ABSTRACT. We study the problem of Borda Coalitional Manipulation, where k manipulators out of n voters try to manipulate an election on m candidates under the Borda protocol. This problem is known to be NP-hard. While most recent approaches to approximation tried to minimize k, the number of manipulators needed to make the preferred candidate win (thus assuming the number of manipulators is not limited in advance), we focus instead on minimizing the maximum score obtainable by a non-preferred candidate. We provide a randomized, additive O(k sqrt(m)logm) approximation to this value; in other words, if there exists a strategy enabling the preferred candidate to win by an Omega(k sqrt(m)logm) margin, our method, with high probability, will find a strategy enabling her to win (albeit with a possibly smaller margin). It thus provides a somewhat stronger guarantee compared to the previous methods, where the addition of an extra manipulator implied (with respect to the original k) a strategy that provides an O(m)-additive approximation to a runner-up's score: when k is smaller than sqrt(m)/logm, our strategy provides a stronger approximation. Our algorithm can also be viewed as a (1+o(1))-multiplicative approximation since the value we approximate has a natural Omega(km) lower bound. Our methods are novel and adapt techniques from multiprocessor scheduling by carefully rounding of an exponentially large configuration linear program that is solved by using the ellipsoid method with an efficient separation oracle. We believe that such methods could be beneficial in approximating coalitional manipulation in other election protocols as well.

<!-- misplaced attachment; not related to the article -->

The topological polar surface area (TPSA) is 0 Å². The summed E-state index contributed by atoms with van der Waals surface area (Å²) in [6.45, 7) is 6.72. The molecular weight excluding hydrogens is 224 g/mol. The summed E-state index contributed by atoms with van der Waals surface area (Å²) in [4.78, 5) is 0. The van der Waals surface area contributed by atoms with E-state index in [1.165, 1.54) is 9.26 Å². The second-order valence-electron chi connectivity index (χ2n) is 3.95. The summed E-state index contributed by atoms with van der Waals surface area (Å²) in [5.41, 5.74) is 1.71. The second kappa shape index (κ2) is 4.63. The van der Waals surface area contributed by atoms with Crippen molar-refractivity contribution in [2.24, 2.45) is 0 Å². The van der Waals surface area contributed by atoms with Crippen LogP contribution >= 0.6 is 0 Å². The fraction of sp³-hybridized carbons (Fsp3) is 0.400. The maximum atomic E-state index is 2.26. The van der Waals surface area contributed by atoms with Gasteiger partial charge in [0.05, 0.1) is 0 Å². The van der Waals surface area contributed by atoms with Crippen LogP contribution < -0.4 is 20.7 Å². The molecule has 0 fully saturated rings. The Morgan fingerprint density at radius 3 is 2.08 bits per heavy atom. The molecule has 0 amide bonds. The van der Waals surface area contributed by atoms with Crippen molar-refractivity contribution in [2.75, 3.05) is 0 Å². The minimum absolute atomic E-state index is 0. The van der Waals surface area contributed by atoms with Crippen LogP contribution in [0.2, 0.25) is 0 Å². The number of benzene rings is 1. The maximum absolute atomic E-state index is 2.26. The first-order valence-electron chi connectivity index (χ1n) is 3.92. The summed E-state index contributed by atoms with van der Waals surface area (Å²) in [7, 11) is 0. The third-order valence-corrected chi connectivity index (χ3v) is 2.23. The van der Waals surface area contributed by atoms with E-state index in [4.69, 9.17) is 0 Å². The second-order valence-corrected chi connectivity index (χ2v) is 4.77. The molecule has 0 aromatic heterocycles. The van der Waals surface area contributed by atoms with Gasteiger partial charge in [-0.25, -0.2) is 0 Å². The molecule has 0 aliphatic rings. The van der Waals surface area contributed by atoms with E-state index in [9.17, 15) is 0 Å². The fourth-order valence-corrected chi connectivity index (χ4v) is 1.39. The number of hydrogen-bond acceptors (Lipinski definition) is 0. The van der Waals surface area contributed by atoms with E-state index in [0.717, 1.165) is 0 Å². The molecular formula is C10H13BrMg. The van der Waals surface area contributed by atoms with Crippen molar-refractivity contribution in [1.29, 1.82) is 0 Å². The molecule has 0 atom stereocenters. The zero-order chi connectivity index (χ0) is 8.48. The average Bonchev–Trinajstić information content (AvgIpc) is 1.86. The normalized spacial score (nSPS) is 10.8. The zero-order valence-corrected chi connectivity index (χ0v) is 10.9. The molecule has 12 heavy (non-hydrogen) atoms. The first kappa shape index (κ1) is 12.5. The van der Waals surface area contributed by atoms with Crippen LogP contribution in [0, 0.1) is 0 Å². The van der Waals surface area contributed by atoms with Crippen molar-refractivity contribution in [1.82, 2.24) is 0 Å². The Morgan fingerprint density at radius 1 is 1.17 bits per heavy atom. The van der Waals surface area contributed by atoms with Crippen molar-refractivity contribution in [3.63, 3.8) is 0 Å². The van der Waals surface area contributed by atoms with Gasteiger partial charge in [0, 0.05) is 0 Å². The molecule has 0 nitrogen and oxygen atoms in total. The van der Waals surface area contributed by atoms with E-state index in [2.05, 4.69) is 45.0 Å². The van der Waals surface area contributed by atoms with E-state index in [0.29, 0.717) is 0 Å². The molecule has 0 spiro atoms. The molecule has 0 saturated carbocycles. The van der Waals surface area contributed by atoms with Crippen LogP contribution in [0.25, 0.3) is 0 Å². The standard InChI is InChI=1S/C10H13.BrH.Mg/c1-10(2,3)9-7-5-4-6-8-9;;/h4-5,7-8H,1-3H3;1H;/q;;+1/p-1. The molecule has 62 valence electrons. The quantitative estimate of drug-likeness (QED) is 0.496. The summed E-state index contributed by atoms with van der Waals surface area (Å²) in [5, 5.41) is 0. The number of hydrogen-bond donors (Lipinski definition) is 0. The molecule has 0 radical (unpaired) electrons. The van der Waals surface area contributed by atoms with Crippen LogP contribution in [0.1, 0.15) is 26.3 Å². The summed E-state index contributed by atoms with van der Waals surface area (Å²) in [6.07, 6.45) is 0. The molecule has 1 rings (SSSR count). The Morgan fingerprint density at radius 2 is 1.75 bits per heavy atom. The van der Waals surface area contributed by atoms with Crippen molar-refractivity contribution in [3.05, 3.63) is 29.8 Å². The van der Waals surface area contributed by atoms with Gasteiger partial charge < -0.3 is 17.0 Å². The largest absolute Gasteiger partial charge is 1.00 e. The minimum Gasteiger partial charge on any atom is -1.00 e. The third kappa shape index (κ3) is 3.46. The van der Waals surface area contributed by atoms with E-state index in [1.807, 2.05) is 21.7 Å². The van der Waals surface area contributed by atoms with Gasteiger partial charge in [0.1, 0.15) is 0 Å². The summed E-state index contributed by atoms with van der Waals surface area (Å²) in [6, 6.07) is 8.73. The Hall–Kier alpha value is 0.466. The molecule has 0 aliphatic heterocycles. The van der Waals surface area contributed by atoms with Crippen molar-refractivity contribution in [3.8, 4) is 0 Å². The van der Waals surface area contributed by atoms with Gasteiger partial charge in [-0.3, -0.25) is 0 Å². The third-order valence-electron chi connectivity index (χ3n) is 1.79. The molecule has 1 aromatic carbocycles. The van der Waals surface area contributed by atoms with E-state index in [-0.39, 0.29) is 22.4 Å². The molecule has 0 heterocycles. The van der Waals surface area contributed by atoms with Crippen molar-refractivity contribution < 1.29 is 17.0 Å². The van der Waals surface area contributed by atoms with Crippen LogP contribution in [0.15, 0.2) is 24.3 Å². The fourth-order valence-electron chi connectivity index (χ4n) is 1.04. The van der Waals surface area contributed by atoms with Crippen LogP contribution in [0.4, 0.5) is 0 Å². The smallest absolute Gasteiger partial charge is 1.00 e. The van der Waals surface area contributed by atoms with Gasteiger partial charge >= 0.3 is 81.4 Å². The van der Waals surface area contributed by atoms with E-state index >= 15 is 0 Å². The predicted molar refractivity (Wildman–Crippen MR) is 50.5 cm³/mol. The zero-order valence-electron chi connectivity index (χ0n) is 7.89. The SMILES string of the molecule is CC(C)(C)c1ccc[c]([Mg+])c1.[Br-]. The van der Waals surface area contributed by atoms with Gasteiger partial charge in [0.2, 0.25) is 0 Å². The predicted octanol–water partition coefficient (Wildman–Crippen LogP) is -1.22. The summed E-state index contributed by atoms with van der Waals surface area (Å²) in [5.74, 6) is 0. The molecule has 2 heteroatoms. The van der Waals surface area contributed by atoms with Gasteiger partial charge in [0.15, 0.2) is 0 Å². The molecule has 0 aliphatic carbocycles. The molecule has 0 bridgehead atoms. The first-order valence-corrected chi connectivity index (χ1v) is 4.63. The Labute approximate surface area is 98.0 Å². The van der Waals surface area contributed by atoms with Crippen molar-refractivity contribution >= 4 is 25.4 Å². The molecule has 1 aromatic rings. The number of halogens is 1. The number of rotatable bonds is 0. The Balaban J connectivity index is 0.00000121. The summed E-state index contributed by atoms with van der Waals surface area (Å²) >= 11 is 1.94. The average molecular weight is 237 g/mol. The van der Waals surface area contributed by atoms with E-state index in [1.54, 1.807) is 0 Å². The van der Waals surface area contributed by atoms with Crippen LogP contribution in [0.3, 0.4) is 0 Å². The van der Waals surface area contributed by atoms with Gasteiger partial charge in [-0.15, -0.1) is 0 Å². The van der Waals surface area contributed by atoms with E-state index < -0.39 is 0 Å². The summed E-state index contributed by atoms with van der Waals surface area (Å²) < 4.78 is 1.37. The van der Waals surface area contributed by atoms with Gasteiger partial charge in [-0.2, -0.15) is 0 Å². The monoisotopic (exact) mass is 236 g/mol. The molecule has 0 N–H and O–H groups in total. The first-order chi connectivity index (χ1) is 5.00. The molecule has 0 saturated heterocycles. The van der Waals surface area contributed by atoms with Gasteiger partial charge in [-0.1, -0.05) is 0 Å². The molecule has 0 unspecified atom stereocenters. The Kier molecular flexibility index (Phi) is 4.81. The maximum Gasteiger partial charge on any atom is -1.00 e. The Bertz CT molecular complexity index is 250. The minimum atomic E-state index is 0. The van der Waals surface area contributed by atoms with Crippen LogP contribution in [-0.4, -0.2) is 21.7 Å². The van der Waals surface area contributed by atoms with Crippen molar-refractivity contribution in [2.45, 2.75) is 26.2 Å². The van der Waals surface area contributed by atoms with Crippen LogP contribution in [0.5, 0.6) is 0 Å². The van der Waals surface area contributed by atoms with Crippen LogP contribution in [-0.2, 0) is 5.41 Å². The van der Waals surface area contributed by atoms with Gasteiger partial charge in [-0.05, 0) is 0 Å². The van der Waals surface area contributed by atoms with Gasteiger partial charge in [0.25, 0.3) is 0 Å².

12:00
Complexity of Control by Partition of Voters and of Voter Groups in Veto and Other Scoring Protocols

ABSTRACT. In order to model maliciously resizing election districts (a.k.a. gerrymandering), Bartholdi et al. (1992) introduced control by partition of voters, which means that an election chair can influence the outcome of an election to her advantage by partitioning the voters such that two first-round subelections are created whose winners will take part in a final run-off. Control by partition of voter groups, due to Erd\'{e}lyi et al. (2015), refers to the same model with the additional constraint that a partition of voters into groups is given beforehand, which the chair's control action must respect: either all voters of a group take part in one of the two first-round subelections or none of them. Maushagen and Rothe (2016) recently classified some problems of control by partition of either voters or candidates for veto elections in terms of their computational complexity, leaving some other problems open. We solve all these remaining cases. In addition, we generalize a result of Erd\'{e}lyi et al. (2015) for constructive control by partition of voter groups from plurality elections to all nontrivial pure scoring protocols by showing NP-hardness, and we also obtain the analogous result for its destructive variant.